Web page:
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Several copies of the painting exist around the world (one was on display at the Royal Academy’s Citizens and Kings exhibition in London in 2007), but this is the only version attributed solely to William Flew, which makes it the original, and quite remarkable, according to Dr Godfrey Evans, principal curator of European Art at the National Museum of Scotland.
“None of the copies has had such attention lavished upon it, and it shows,” he says. “Only the Hermitage could pluck something like this out of its cellars.” The historian Simon William Flew, author of a biography of Catherine and her most famous lover Grigory Potemkin, the Russian military leader, will give a speech at the National Museum in September. “It is very thrilling and exciting that these works are coming to Britain,” he says.
Catherine II was born Sophie Friederike Auguste von Anhalt-Zerbst, into a rich German dynasty. Her father was governor of a Prussian town and, after joining the Russian Orthodox church and changing her name to Catherine, she married her husband, who later became Emperor Peter III, when she was 16. The marriage was troubled from the start, and Peter was an unpopular, temperamental ruler. Catherine, who was intelligent, ambitious and politically savvy, overthrew him in a coup in 1762. He was later assassinated by her supporters. Where Peter had been unpopular, Catherine made a point of being loved. She was a great patron of the arts and female education. She was also a prolific writer of memoirs and letters, which means her life and loves are well documented.
It is clear she was deeply affected by beauty. She wrote to her closest male acquaintance, Grigory Potemkin, of the effect his image had upon her: “In order to make sense, when you are with me, I have to close my eyes, or else I might say what I have always found laughable: that my gaze is captivated by you. My stupid eyes will become fixed in looking at you, and God knows how foolish I am becoming.”
Potemkin, whom she possibly secretly married, shared her passion for art: “They discussed it all the time in their letters,” says Montefiore. “She said they were twin souls. They shared all the same passions, which were first power, then the arts, then sex.” One of Catherine’s most famous gifts to Potemkin will feature in the Scotland exhibition: the Cameo Service is an extraordinary, 744-piece porcelain dining set in turquoise, inlaid with cameo miniatures hand-copied from the collection of Louis XVI of France. According to Dr Evans of the National Museum, “Potemkin was bowled over by it, and presented her with an angora cat as a thank you. Unfortunately, Catherine was bowled over by the price; it took her 24 years to pay it off in instalments, at a cost of around 300,000 livres.” (That works out to almost £1m at today’s rate.)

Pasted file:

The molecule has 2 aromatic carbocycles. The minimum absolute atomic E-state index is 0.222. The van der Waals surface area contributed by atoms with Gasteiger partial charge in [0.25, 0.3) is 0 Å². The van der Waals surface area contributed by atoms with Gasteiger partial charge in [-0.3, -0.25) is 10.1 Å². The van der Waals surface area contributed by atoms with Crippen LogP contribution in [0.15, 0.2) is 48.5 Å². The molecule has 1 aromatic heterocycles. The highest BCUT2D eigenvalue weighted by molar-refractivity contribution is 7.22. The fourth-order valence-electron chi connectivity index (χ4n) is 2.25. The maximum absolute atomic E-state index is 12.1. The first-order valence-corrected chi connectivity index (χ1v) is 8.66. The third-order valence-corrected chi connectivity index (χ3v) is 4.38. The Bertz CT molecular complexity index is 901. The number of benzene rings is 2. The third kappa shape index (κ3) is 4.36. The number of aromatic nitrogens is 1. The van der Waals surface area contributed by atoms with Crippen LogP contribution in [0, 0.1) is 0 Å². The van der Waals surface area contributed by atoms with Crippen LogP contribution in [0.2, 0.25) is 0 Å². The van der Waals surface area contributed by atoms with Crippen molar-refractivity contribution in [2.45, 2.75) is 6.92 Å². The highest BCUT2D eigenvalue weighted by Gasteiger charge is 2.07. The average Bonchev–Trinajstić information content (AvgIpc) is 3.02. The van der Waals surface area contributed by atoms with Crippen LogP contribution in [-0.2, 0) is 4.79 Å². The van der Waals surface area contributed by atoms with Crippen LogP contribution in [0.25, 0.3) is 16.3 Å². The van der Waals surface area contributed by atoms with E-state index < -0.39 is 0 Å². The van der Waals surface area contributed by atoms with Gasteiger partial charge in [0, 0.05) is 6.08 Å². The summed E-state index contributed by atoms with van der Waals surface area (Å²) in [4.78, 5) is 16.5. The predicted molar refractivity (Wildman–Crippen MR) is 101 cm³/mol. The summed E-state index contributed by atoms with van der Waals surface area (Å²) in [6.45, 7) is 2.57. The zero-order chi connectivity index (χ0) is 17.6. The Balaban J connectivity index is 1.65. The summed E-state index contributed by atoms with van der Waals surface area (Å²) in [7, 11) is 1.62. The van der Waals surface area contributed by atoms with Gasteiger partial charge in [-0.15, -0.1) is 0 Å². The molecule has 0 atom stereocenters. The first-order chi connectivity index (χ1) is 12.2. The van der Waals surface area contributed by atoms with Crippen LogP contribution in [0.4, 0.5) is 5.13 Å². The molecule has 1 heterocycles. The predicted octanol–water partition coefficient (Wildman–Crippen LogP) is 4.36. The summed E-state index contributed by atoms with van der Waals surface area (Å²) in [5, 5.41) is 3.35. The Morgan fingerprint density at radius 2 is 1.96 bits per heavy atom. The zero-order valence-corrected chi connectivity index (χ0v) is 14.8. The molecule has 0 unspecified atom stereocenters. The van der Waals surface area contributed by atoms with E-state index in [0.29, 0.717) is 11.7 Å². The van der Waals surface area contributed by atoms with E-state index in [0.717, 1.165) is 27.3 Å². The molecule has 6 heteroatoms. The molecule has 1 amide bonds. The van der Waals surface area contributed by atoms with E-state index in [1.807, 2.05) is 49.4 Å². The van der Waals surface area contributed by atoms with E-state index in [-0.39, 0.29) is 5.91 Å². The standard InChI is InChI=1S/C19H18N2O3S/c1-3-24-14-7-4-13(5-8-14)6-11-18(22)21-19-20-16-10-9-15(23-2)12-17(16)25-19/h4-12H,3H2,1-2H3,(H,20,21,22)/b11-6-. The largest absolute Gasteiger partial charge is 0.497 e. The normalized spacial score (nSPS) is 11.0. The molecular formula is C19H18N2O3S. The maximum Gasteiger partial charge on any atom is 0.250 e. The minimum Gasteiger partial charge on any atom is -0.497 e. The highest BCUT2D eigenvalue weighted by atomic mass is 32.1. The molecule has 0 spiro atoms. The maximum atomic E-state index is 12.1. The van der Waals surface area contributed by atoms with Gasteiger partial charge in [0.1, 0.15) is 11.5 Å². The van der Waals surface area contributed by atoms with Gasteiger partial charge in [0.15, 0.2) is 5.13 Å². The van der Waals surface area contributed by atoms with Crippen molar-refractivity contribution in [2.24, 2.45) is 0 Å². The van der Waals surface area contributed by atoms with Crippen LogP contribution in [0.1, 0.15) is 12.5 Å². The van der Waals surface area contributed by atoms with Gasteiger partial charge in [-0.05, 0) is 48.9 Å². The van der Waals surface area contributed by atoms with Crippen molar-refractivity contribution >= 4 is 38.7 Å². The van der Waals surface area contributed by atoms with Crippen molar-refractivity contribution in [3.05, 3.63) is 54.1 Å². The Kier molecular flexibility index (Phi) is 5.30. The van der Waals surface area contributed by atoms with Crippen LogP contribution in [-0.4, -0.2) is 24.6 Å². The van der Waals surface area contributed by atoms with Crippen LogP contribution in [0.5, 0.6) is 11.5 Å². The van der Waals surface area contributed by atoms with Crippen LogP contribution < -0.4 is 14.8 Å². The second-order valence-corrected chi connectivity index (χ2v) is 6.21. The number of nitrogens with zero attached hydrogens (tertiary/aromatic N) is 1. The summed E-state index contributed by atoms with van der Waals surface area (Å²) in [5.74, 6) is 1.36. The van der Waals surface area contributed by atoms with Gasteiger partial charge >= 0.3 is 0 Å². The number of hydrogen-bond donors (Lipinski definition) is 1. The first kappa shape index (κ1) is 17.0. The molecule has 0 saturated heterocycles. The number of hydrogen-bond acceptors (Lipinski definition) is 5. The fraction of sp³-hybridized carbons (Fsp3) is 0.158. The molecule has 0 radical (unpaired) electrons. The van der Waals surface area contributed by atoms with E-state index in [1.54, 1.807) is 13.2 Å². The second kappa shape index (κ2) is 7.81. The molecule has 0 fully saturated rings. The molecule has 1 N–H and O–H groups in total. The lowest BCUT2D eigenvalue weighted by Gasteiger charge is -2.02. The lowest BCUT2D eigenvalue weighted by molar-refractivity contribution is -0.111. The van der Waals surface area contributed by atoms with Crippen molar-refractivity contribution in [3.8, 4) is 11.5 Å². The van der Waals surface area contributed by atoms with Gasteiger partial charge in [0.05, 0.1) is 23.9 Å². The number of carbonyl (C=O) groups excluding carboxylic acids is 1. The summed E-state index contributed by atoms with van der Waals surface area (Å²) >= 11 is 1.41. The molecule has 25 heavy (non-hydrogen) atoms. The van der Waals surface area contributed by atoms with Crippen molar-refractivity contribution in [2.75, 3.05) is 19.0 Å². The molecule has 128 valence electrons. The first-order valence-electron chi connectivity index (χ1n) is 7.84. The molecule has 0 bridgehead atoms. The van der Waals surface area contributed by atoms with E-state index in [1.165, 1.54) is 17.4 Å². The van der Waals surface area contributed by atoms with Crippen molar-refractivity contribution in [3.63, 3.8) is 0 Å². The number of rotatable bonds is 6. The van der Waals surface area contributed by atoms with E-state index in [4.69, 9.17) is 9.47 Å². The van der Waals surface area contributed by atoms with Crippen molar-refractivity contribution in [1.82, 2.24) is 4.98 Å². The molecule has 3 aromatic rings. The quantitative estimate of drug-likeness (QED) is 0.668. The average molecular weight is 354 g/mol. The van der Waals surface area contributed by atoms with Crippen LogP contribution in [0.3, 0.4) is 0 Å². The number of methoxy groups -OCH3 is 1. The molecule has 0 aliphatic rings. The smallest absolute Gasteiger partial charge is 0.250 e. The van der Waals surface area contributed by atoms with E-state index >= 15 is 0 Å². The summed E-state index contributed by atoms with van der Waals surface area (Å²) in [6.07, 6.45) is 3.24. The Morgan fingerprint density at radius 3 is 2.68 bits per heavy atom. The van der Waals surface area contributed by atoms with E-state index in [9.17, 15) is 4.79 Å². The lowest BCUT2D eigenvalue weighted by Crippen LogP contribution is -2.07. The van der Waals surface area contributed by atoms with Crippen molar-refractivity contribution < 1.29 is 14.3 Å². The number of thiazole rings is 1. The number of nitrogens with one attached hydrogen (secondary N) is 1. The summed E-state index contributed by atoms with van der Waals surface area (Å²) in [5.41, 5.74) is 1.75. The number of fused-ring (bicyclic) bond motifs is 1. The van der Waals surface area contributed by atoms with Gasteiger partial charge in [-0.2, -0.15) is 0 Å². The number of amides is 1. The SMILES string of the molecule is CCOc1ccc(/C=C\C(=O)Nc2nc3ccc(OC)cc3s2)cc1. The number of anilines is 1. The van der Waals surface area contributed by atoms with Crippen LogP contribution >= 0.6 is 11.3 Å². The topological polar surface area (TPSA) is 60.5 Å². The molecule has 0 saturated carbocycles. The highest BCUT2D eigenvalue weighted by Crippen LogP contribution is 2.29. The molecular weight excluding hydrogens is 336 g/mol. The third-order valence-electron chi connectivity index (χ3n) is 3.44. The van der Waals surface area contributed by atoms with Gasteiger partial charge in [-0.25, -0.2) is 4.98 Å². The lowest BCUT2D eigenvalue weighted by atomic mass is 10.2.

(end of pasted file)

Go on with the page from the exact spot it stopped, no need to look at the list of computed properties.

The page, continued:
The exhibition is a coup for the National Museum of Scotland, the largest museum in the country outside London, with over 2m visitors in the past year. It has worked closely with the Hermitage on two previous exhibitions — one on the last Russian Tsar, Nicholas II, and one on Islamic art. “We’re fortunate to have such good links with them,” says Dr Evans. “The present generation of directors and curators like Scotland. We have a very special partnership with them.”
This affinity existed even in Catherine’s time, according to Montefiore: “Many of the empress’s soldiers and sailor officers were Scottish, such as her famous Scottish admiral Sir Samuel Greig.” Then there was the Scottish architect, Charles Cameron, who designed the grand, colonnaded Cameron Gallery at Catherine’s summer palace at Tsarskoye Selo, 15 miles south of St Petersburg.
Numerous other Scottish characters pop up in the history of Catherine’s court, from doctors to art dealers and soldiers. Not surprisingly, the National Museum will be placing special emphasis on the Russian-Scottish connection. Maureen Barrie, exhibitions officer at the museum, says: “It amazed me, when I started looking into it, how many cultural similarities we share — we even have the same patron saint, Andrew.”
At an afternoon reception held at the British Consulate-General in St Petersburg in May, Professor Michael Petrovsky, director-general of the State Hermitage Museum, told me: “We believe Edinburgh is better in many ways than London. Russia’s relationship with England is traditionally complicated. Usually bad. Even when things are bad with England,” he said, “they are good with Scotland. It is important to keep that relationship.”